My most recent exposure to the use of ARs on p-rats was this past July, when Smith & Wesson debuted two new variations of its extensive and still growing AR lineup. The venue was the Spur Ranch (; 307-327-6505) in Encampment, Wyoming, where there were examples of the M&P15 VTAC II and the M&P15 MOE Mid models among others that we had at our disposal. Both guns had S&W’s mid-length gas system, which the company claims offers lower recoil and better accuracy, but shooting a dozen or so rounds through each gun to confirm they were pre-zeroed is hardly enough to prove those claims. All I know is that both the examples I tried were shooting under an inch with the Hornady ammo provided.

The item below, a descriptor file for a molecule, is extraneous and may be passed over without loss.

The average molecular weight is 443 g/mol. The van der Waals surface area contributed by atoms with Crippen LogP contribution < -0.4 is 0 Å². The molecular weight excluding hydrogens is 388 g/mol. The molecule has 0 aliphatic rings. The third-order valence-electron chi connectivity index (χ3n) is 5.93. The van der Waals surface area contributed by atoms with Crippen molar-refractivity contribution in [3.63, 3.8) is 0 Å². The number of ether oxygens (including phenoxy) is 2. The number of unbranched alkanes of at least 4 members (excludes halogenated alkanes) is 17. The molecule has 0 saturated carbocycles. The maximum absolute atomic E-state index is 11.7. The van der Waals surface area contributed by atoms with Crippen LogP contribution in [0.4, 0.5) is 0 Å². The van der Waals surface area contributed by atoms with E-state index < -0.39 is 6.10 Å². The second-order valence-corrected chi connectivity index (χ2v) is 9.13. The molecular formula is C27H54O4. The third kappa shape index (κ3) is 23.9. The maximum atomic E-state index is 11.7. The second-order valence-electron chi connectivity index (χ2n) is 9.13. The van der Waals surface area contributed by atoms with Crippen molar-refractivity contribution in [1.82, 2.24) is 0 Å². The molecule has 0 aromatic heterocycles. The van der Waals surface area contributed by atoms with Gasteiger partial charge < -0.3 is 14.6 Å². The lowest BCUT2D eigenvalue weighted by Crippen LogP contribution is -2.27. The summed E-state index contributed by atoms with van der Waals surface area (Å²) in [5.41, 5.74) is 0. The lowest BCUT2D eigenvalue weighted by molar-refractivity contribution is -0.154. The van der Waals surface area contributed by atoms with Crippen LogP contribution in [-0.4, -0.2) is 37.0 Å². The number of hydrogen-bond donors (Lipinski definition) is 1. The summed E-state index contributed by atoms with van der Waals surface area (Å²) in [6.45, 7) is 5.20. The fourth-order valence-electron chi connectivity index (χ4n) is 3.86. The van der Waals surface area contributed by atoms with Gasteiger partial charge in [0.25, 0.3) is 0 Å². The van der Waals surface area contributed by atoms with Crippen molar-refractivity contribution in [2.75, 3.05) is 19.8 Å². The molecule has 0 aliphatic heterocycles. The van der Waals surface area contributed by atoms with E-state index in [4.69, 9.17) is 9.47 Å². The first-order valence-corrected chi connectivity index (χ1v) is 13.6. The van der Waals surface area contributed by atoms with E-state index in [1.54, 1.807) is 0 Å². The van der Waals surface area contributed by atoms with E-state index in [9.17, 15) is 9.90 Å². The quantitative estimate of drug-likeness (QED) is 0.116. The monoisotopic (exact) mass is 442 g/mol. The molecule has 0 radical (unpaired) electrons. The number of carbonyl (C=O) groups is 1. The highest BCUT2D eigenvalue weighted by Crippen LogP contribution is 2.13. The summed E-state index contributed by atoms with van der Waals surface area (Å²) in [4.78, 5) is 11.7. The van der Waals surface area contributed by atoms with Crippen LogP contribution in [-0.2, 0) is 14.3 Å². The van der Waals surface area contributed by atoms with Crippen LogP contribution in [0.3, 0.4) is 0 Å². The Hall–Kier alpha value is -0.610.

Both guns sport 16-inch barrels with 1-in-8-inch twist rates and 5R rifling and are treated with Melonite hardcoat exterior finishes. They also share the same chrome-plated gas keys and bolt carriers, S&W’s Enhanced flash suppressor systems and black anodized receivers. The 5R rifling, incidentally, is the same used in Thompson-Center’s Icon, Venture and Dimension bolt-action rifles. The 5R consists of five rather than six lands and grooves, with each land’s width being greater at its base. (I guess you could describe them as flattop pyramids in cross section.) By reducing the normally 90-degree angle at the base of each land to 60 degrees, you eliminate the sharp inside corners that tend to clog with copper fouling. The result is a barrel that’s less prone to fouling and easier to clean and has a slight increase in velocity via the reduced bore friction.